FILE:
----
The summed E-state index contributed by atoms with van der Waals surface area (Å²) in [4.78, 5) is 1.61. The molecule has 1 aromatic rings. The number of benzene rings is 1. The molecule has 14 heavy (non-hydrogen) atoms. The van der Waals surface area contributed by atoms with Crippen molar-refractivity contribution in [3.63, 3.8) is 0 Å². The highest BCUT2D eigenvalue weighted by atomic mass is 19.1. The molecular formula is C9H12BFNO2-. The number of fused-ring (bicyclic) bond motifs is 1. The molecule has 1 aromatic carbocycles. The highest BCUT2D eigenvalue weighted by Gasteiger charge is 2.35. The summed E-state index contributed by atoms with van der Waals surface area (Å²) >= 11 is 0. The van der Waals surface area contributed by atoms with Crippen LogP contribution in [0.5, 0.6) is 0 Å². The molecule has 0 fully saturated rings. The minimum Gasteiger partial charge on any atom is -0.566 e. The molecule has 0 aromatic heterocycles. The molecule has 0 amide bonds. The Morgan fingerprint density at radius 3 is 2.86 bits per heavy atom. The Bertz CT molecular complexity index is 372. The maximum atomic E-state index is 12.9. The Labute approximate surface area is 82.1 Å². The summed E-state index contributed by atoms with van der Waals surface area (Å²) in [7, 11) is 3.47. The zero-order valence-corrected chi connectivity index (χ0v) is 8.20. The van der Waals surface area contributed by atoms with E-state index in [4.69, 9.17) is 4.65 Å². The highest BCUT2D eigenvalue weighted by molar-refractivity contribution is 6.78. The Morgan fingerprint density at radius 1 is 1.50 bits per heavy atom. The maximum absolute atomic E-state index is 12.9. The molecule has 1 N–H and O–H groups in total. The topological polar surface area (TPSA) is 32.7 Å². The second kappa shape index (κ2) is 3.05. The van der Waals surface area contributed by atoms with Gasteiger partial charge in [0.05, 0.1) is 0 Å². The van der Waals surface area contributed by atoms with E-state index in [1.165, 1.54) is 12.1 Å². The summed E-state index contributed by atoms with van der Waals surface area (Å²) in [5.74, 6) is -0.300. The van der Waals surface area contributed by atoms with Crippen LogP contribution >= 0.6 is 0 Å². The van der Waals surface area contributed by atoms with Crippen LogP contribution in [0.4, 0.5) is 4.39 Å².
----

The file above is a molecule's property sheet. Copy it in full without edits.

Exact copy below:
The summed E-state index contributed by atoms with van der Waals surface area (Å²) in [4.78, 5) is 1.61. The molecule has 1 aromatic rings. The number of benzene rings is 1. The molecule has 14 heavy (non-hydrogen) atoms. The van der Waals surface area contributed by atoms with Crippen molar-refractivity contribution in [3.63, 3.8) is 0 Å². The highest BCUT2D eigenvalue weighted by atomic mass is 19.1. The molecular formula is C9H12BFNO2-. The number of fused-ring (bicyclic) bond motifs is 1. The molecule has 1 aromatic carbocycles. The highest BCUT2D eigenvalue weighted by Gasteiger charge is 2.35. The summed E-state index contributed by atoms with van der Waals surface area (Å²) >= 11 is 0. The van der Waals surface area contributed by atoms with Crippen LogP contribution in [0.5, 0.6) is 0 Å². The molecule has 0 fully saturated rings. The minimum Gasteiger partial charge on any atom is -0.566 e. The molecule has 0 aromatic heterocycles. The molecule has 0 amide bonds. The Morgan fingerprint density at radius 3 is 2.86 bits per heavy atom. The Bertz CT molecular complexity index is 372. The maximum atomic E-state index is 12.9. The Labute approximate surface area is 82.1 Å². The summed E-state index contributed by atoms with van der Waals surface area (Å²) in [7, 11) is 3.47. The zero-order valence-corrected chi connectivity index (χ0v) is 8.20. The van der Waals surface area contributed by atoms with E-state index in [4.69, 9.17) is 4.65 Å². The highest BCUT2D eigenvalue weighted by molar-refractivity contribution is 6.78. The Morgan fingerprint density at radius 1 is 1.50 bits per heavy atom. The maximum absolute atomic E-state index is 12.9. The molecule has 1 N–H and O–H groups in total. The topological polar surface area (TPSA) is 32.7 Å². The second kappa shape index (κ2) is 3.05. The van der Waals surface area contributed by atoms with Gasteiger partial charge in [0.05, 0.1) is 0 Å². The van der Waals surface area contributed by atoms with E-state index in [1.165, 1.54) is 12.1 Å². The summed E-state index contributed by atoms with van der Waals surface area (Å²) in [5.74, 6) is -0.300. The van der Waals surface area contributed by atoms with Crippen LogP contribution >= 0.6 is 0 Å². The van der Waals surface area contributed by atoms with Crippen LogP contribution in [0.4, 0.5) is 4.39 Å².